Présentation de l'éditeur
Anyone who has read J.D. Salinger's New Yorker stories ? particularly A Perfect Day for Bananafish, Uncle Wiggily in Connecticut, The Laughing Man, and For Esme ? With Love and Squalor, will not be surprised by the fact that his first novel is fully of children. The hero-narrator of THE CATCHER IN THE RYE is an ancient child of sixteen, a native New Yorker named Holden Caulfield. Through circumstances that tend to preclude adult, secondhand description, he leaves his prep school in Pennsylvania and goes underground in New York City for three days. The boy himself is at once too simple and too complex for us to make any final comment about him or his story. Perhaps the safest thing we can say about Holden is that he was born in the world not just strongly attracted to beauty but, almost, hopelessly impaled on it. There are many voices in this novel: children's voices, adult voices, underground voices-but Holden's voice is the most eloquent of all. Transcending his own vernacular, yet remaining marvelously faithful to it, he issues a perfectly articulated cry of mixed pain and pleasure. However, like most lovers and clowns and poets of the higher orders, he keeps most of the pain to, and for, himself. The pleasure he gives away, or sets aside, with all his heart. It is there for the reader who can handle it to keep.
Biographie de l'auteur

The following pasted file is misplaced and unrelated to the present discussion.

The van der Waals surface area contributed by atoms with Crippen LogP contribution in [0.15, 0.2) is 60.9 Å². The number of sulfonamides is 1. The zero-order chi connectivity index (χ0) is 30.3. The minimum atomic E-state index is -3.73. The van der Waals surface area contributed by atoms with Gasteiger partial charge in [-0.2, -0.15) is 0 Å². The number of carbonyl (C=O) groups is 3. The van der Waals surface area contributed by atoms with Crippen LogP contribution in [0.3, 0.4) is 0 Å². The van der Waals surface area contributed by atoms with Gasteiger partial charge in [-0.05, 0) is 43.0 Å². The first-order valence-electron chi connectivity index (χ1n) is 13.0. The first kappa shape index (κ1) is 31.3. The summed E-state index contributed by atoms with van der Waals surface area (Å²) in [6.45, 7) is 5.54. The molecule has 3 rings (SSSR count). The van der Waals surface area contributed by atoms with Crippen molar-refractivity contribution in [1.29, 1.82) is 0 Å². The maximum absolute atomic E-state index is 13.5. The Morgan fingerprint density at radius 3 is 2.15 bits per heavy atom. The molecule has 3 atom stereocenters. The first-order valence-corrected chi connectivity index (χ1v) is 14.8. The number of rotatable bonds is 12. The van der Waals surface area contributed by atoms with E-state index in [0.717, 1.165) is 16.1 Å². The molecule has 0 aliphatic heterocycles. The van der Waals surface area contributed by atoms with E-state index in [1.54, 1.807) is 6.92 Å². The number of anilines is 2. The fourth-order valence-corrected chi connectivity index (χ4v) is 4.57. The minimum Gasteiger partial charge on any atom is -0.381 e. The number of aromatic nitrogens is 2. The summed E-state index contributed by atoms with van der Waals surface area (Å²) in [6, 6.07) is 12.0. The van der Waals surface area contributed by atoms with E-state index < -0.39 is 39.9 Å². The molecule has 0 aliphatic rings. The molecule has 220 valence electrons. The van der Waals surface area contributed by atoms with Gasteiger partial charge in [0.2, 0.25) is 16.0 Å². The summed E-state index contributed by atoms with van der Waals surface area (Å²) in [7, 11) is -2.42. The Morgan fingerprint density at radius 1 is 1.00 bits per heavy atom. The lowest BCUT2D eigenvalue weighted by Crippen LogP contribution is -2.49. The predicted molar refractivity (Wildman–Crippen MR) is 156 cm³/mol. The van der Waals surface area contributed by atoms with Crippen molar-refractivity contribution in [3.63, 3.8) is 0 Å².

J. D." Salinger was born in Manhattan, New York City on January 1, 1919. He was an American writer. Living reclusively for more than a half-century after much-noticed publications early in his career, he last published an original work in 1965, and gave his last interview in 1980. Salinger began writing short stories while in secondary school, and published several in Story magazine in the early 1940s before serving in World War II. In 1948, his critically acclaimed story "A Perfect Day for Bananafish" appeared in The New Yorker magazine, which became home to much of his later work. In 1951, his novel The Catcher in the Rye was an immediate popular success. His depiction of adolescent alienation and loss of innocence in the protagonist Holden Caulfield was influential, especially among adolescent readers. The novel remains widely read and controversial, selling around 250,000 copies a year. The success of The Catcher in the Rye led to public attention and scrutiny: Salinger became reclusive, publishing new work less frequently. He followed Catcher with a short story collection, Nine Stories (1953), a volume containing a novella and a short story, Franny and Zooey (1961), and a volume containing two novellas, Raise High the Roof Beam, Carpenters and Seymour: An Introduction (1963). His last published work, a novella entitled "Hapworth 16, 1924", appeared in The New Yorker on June 19, 1965. Afterward, Salinger struggled with unwanted attention, including a legal battle in the 1980s with biographer Ian Hamilton and the release in the late 1990s of memoirs written by two people close to him: Joyce Maynard, an ex-lover; and Margaret Salinger, his daughter. In 1996, a small publisher announced a deal with Salinger to publish "Hapworth 16, 1924" in book form, but amid the ensuing publicity, the release was indefinitely delayed. He made headlines around the globe in June 2009 when he filed a lawsuit against another writer for copyright infringement resulting from that writer's use of one of the characters from The Catcher in the Rye. Salinger died of natural causes on January 27, 2010, at his home in Cornish, New Hampshire.
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